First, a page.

But those "bad" old days are long gone. For the likes of me anyway.

We slant-eyed gooks aren't perceived as real threats anymore, except by the rare nutter who didn't get the memo about 9/11. That's right, overnight, the world found a new villain race that was certifiably evil.

So, bizarrely, some of us "minorities" have finally achieved what we've always wanted: integration into mainstream Australian culture. We now share the same concerns about holidaying in Bali and airport security and anti-terrorism measures. We have all been made victims of the same global threat.

For the first time in my life, I'm not the "other". I don't feel even remotely threatened as a non-European in a European-based society. My racial identity is simply not an issue in the current climate. As an Asiatic, I might as well be white.

It also means, however, that I am now complicit in the racial attacks against the Muslim and Arab communities. And this despite growing up in a multicultural country, and having Muslim colleagues, neighbours, and relatives.

I am aghast at the racially motivated mob scenes over east, but I am also relieved not to be identified with the target group of "people of Middle-Eastern" appearance.

See, it wasn't that long ago I was one of those targeted by the inbred association. Now somebody else has drawn their fire and I find myself uncomfortable by the realisation that I'm glad it isn't me anymore.

Racialism occurs in cycles, based on each subsequent wave of immigration. The Mediterranean peoples experienced it, the Vietnamese and Chinese experienced it, the Africans experienced it. But I have a nasty feeling the present undercurrent of fear and hostility towards those communities from predominantly Muslim countries are going to see the worst of it for a long time yet to come.

Friday, December 09, 2005

Gray Fridays

Okay, that's TWO Fridays in a row now that my bus has been involved in an accident. I'm thinking I shouldn't use public transport on the last day of the working week because they seem to be getting increasingly hazardous.

Last week, someone decided to veer into the buslane directly in front of the bus and lost their side mirror as a result. This time, someone decided to step out right in front of my bus, forcing the driver to slam on the brakes. Since he had just begun pulling into the next stop, a good number of us had already gotten to our feet, and were subsequently sent flying. I got swung around into the driver's cage, but the old lady behind me went sprawling past and slammed her head and shoulder against the front board.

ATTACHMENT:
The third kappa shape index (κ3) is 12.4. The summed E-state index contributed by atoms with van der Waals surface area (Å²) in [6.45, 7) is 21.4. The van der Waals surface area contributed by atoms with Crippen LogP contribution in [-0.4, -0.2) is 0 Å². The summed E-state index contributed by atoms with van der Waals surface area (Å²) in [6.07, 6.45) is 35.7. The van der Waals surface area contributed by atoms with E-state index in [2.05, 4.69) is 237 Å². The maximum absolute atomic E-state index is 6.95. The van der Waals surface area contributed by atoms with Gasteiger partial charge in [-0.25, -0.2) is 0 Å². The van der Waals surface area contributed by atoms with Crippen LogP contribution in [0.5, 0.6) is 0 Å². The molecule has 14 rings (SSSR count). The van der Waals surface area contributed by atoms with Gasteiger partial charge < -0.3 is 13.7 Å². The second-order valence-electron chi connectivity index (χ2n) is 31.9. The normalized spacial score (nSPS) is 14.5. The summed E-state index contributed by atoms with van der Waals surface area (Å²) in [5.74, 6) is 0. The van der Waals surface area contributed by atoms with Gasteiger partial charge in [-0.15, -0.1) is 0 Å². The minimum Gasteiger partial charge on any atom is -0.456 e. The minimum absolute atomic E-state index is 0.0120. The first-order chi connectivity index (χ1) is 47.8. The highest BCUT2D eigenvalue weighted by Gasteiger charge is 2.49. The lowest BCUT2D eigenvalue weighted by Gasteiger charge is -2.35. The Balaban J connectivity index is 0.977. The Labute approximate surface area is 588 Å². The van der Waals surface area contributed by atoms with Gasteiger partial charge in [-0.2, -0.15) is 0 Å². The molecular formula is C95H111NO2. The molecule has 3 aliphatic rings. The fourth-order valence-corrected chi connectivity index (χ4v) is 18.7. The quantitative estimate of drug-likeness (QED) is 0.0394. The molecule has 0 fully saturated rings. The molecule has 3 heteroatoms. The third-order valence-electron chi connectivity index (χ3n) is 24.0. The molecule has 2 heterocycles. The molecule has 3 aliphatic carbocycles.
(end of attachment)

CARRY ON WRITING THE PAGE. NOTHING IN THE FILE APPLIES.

More contact details were exchanged, an ambulance was called for, and I and another girl kept the old lady company until her daughter showed up. Then I had to head off to work and the other girl had an appointment to keep, and the bus driver was patiently explaining to some old dear that yes, he would be travelling at least one more stop but that wouldn't be for some time as he had to wait for the ambulance and she might be better off catching another bus into town but no, she said, she would just keep her seat and wait, thank you.

I have no idea how the old lady fared. She was probably concussed and very bruised, and definitely feeling a little embarassed at all the fuss she'd caused. I'm sure she's alright. Even though she was visibly in pain and distress she was able to joke about being on HBF and so not having anything to worry about.

Now, question is, with these Friday bus incidents getting hairier each week, what the hell do I do about transport next Friday? Hmm...

Friday, December 02, 2005

"And His Ghost May Still Be Heard. . ."

Australians are a sentimental lot; they cannot resist a sympathetic law-breaker. From bushrangers to army deserters to drug traffickers, if they display some act of plain human decency, Australians will admire and even adore them.

Maybe it's the recognition of "There but for the grace of God, go I". Put in the same desperate circumstances, might I not have done something similar? Killed the cop, gone AWOL, smuggled heroin? And then, when faced with the consequences of my actions, would I still have performed as well as they did?

So we have Ned Kelly as an iconic figure of nationhood, and John Kirkpatrick Simpson as a war hero, and now we have Thuoc Van Nyugen - martyrs all to our belief in one another's basic human qualities of self-sacrifice and mateship.


This is what happens when you pull into the bus lane in front of a bus: bye bye side mirror, an exchange of contact details, and a busload of bemused passengers whose weekend just got interesting.